Let’s begin the resume-building process with the job description and key roles and responsibilities of a Big Data Engineer.

Table of Contents

#big data #big data resume: complete guide & samples #big data resume #big data resume #data science resume #guide

Gerhard  Brink

Gerhard Brink

1620629020

Getting Started With Data Lakes

Frameworks for Efficient Enterprise Analytics

The opportunities big data offers also come with very real challenges that many organizations are facing today. Often, it’s finding the most cost-effective, scalable way to store and process boundless volumes of data in multiple formats that come from a growing number of sources. Then organizations need the analytical capabilities and flexibility to turn this data into insights that can meet their specific business objectives.

This Refcard dives into how a data lake helps tackle these challenges at both ends — from its enhanced architecture that’s designed for efficient data ingestion, storage, and management to its advanced analytics functionality and performance flexibility. You’ll also explore key benefits and common use cases.

Introduction

As technology continues to evolve with new data sources, such as IoT sensors and social media churning out large volumes of data, there has never been a better time to discuss the possibilities and challenges of managing such data for varying analytical insights. In this Refcard, we dig deep into how data lakes solve the problem of storing and processing enormous amounts of data. While doing so, we also explore the benefits of data lakes, their use cases, and how they differ from data warehouses (DWHs).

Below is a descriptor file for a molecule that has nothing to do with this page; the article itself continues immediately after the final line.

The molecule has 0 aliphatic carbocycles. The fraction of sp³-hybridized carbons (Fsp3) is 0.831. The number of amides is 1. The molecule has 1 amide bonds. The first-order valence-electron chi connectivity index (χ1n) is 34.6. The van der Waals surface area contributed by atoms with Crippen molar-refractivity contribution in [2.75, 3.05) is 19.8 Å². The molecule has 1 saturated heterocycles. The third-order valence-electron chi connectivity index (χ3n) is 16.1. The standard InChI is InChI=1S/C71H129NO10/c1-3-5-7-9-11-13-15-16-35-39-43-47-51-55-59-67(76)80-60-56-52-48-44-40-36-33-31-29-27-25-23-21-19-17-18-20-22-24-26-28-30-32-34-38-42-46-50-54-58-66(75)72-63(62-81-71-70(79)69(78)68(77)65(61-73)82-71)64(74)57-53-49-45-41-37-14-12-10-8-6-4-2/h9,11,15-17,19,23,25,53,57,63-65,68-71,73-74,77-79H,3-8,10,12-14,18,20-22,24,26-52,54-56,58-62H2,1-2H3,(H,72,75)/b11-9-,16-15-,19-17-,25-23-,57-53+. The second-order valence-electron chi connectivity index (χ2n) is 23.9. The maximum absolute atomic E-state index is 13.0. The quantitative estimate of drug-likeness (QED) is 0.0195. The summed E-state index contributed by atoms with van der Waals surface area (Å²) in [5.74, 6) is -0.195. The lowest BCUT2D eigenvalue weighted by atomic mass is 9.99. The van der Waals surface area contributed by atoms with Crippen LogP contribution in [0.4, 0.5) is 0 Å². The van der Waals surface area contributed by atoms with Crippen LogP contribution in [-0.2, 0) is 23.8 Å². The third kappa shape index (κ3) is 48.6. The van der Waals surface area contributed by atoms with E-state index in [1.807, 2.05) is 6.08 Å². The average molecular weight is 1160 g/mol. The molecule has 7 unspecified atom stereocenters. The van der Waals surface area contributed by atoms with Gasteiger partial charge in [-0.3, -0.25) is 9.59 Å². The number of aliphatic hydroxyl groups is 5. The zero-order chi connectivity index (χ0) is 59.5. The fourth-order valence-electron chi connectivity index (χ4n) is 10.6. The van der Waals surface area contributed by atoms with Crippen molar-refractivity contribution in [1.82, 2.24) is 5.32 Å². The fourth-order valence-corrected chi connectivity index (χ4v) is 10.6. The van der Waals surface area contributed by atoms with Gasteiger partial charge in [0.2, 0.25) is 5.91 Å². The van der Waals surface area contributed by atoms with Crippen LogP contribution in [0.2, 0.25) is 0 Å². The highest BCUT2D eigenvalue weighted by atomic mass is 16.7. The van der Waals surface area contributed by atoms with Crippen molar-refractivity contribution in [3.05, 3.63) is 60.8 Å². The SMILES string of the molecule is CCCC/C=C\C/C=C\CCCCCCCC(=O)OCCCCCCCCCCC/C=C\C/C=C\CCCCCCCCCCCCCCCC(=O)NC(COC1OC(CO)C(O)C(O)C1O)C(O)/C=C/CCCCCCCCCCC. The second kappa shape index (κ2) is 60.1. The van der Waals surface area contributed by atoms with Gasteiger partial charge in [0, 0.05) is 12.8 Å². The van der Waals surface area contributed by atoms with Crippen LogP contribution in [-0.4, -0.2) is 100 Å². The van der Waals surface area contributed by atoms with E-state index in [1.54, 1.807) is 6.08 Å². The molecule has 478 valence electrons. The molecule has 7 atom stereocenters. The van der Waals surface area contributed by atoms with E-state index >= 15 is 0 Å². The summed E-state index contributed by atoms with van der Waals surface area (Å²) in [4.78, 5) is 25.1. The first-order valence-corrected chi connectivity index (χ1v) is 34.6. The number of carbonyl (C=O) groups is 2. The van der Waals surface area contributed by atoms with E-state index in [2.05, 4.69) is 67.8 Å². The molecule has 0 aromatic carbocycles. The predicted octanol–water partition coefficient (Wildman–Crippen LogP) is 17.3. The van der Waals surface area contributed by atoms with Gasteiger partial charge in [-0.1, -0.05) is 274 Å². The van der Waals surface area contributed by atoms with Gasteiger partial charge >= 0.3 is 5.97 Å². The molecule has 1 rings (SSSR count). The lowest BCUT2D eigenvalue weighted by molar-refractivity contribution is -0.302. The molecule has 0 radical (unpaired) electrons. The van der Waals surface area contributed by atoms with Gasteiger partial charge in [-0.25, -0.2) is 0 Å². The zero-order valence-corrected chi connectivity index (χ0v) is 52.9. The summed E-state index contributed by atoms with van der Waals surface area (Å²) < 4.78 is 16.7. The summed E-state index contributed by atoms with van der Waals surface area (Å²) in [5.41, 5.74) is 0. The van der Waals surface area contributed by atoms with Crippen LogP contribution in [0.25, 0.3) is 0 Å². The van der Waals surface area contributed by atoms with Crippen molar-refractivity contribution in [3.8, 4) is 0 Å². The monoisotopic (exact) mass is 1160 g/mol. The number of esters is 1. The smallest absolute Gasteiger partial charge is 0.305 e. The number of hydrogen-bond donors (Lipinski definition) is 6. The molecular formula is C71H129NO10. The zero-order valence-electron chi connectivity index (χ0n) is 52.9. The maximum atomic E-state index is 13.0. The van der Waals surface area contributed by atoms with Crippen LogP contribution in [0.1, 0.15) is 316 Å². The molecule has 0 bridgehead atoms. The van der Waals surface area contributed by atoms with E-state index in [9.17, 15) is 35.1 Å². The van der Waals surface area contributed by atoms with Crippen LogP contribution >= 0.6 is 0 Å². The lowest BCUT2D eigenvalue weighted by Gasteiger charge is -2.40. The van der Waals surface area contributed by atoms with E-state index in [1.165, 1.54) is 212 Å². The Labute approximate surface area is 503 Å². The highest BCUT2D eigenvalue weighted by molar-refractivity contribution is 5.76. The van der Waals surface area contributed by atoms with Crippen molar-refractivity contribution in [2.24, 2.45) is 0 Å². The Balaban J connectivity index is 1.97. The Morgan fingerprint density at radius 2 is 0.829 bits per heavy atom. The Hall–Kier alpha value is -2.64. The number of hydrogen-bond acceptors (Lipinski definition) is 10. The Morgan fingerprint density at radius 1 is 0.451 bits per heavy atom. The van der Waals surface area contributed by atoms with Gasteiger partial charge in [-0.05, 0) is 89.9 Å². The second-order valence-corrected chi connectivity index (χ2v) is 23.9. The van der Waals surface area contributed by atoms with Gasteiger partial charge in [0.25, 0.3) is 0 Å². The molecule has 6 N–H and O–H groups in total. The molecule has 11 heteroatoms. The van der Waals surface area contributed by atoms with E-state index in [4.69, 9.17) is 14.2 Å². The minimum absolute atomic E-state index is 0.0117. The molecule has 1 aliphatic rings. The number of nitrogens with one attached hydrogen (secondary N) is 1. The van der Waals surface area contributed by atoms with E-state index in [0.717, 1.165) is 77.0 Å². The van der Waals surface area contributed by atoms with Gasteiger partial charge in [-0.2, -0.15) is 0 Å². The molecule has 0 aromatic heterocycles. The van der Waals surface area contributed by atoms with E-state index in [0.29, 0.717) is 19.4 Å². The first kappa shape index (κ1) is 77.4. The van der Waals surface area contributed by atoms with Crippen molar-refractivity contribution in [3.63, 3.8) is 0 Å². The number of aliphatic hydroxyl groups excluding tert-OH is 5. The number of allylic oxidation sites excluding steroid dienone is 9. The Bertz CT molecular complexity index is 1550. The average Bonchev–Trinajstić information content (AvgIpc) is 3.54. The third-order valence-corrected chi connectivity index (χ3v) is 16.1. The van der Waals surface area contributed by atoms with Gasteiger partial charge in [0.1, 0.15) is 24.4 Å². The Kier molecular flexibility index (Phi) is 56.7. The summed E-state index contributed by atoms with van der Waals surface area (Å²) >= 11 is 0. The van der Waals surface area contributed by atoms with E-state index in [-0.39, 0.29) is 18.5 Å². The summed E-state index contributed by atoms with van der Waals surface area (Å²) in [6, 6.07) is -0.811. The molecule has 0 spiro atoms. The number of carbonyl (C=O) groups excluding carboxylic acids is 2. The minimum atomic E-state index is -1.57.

This is a preview of the Getting Started With Data Lakes Refcard. To read the entire Refcard, please download the PDF from the link above.

#big data #data analytics #data analysis #business analytics #data warehouse #data storage #data lake #data lake architecture #data lake governance #data lake management